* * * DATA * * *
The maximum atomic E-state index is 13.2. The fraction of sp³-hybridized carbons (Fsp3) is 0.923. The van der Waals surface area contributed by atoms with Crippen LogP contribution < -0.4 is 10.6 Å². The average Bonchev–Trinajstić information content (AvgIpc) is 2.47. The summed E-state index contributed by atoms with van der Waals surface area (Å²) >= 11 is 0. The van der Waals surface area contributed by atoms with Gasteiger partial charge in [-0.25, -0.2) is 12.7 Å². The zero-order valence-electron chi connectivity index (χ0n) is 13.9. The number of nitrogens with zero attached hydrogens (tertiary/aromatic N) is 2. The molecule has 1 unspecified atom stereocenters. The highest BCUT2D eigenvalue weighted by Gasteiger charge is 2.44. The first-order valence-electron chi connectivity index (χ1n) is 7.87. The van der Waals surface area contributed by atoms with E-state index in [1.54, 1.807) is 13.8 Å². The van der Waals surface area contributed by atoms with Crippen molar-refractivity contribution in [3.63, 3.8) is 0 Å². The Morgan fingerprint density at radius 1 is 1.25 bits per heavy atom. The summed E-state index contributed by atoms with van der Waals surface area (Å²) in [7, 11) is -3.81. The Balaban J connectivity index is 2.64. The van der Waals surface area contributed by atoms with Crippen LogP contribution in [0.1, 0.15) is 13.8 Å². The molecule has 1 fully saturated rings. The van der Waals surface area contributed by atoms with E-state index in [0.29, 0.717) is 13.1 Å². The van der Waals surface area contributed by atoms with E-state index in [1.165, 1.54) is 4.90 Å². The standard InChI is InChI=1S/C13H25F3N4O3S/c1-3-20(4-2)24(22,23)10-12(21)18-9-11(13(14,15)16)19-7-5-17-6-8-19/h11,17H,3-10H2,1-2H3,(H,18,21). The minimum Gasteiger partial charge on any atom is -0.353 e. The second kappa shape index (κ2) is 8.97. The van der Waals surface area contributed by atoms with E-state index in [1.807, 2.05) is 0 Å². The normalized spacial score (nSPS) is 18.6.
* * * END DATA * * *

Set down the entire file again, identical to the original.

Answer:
The maximum atomic E-state index is 13.2. The fraction of sp³-hybridized carbons (Fsp3) is 0.923. The van der Waals surface area contributed by atoms with Crippen LogP contribution < -0.4 is 10.6 Å². The average Bonchev–Trinajstić information content (AvgIpc) is 2.47. The summed E-state index contributed by atoms with van der Waals surface area (Å²) >= 11 is 0. The van der Waals surface area contributed by atoms with Gasteiger partial charge in [-0.25, -0.2) is 12.7 Å². The zero-order valence-electron chi connectivity index (χ0n) is 13.9. The number of nitrogens with zero attached hydrogens (tertiary/aromatic N) is 2. The molecule has 1 unspecified atom stereocenters. The highest BCUT2D eigenvalue weighted by Gasteiger charge is 2.44. The first-order valence-electron chi connectivity index (χ1n) is 7.87. The van der Waals surface area contributed by atoms with E-state index in [1.54, 1.807) is 13.8 Å². The van der Waals surface area contributed by atoms with Crippen molar-refractivity contribution in [3.63, 3.8) is 0 Å². The Morgan fingerprint density at radius 1 is 1.25 bits per heavy atom. The summed E-state index contributed by atoms with van der Waals surface area (Å²) in [7, 11) is -3.81. The Balaban J connectivity index is 2.64. The van der Waals surface area contributed by atoms with Crippen LogP contribution in [0.1, 0.15) is 13.8 Å². The molecule has 1 fully saturated rings. The van der Waals surface area contributed by atoms with E-state index in [0.29, 0.717) is 13.1 Å². The van der Waals surface area contributed by atoms with E-state index in [1.165, 1.54) is 4.90 Å². The standard InChI is InChI=1S/C13H25F3N4O3S/c1-3-20(4-2)24(22,23)10-12(21)18-9-11(13(14,15)16)19-7-5-17-6-8-19/h11,17H,3-10H2,1-2H3,(H,18,21). The minimum Gasteiger partial charge on any atom is -0.353 e. The second kappa shape index (κ2) is 8.97. The van der Waals surface area contributed by atoms with E-state index in [1.807, 2.05) is 0 Å². The normalized spacial score (nSPS) is 18.6.